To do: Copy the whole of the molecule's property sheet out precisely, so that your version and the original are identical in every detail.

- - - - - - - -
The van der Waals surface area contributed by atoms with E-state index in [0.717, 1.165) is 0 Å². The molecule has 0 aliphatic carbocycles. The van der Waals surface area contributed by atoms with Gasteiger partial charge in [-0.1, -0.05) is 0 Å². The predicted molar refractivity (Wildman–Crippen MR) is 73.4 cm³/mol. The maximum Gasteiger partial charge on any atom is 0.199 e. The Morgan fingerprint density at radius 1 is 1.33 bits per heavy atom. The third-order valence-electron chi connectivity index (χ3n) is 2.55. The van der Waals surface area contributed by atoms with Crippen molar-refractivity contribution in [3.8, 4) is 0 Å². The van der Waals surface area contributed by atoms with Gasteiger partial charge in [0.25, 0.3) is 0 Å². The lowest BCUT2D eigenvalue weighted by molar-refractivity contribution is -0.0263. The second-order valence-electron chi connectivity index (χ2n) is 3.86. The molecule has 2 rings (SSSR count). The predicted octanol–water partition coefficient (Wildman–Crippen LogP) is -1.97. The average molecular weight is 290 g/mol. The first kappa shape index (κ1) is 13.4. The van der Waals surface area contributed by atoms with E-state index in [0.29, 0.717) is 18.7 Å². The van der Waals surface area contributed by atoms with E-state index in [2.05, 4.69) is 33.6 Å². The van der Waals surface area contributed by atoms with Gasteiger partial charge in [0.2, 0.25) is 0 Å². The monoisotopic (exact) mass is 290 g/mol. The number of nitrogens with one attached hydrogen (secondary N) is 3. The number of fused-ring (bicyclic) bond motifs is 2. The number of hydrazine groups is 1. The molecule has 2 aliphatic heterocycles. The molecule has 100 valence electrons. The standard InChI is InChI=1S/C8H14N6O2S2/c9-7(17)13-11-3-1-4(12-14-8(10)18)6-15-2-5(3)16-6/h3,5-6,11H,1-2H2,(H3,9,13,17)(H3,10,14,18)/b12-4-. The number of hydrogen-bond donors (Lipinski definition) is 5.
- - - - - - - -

The van der Waals surface area contributed by atoms with E-state index in [0.717, 1.165) is 0 Å². The molecule has 0 aliphatic carbocycles. The van der Waals surface area contributed by atoms with Gasteiger partial charge in [-0.1, -0.05) is 0 Å². The predicted molar refractivity (Wildman–Crippen MR) is 73.4 cm³/mol. The maximum Gasteiger partial charge on any atom is 0.199 e. The Morgan fingerprint density at radius 1 is 1.33 bits per heavy atom. The third-order valence-electron chi connectivity index (χ3n) is 2.55. The van der Waals surface area contributed by atoms with Crippen molar-refractivity contribution in [3.8, 4) is 0 Å². The van der Waals surface area contributed by atoms with Gasteiger partial charge in [0.25, 0.3) is 0 Å². The lowest BCUT2D eigenvalue weighted by molar-refractivity contribution is -0.0263. The second-order valence-electron chi connectivity index (χ2n) is 3.86. The molecule has 2 rings (SSSR count). The predicted octanol–water partition coefficient (Wildman–Crippen LogP) is -1.97. The average molecular weight is 290 g/mol. The first kappa shape index (κ1) is 13.4. The van der Waals surface area contributed by atoms with E-state index in [0.29, 0.717) is 18.7 Å². The van der Waals surface area contributed by atoms with E-state index in [2.05, 4.69) is 33.6 Å². The van der Waals surface area contributed by atoms with Gasteiger partial charge in [0.2, 0.25) is 0 Å². The monoisotopic (exact) mass is 290 g/mol. The number of nitrogens with one attached hydrogen (secondary N) is 3. The number of fused-ring (bicyclic) bond motifs is 2. The number of hydrazine groups is 1. The molecule has 2 aliphatic heterocycles. The molecule has 100 valence electrons. The standard InChI is InChI=1S/C8H14N6O2S2/c9-7(17)13-11-3-1-4(12-14-8(10)18)6-15-2-5(3)16-6/h3,5-6,11H,1-2H2,(H3,9,13,17)(H3,10,14,18)/b12-4-. The number of hydrogen-bond donors (Lipinski definition) is 5.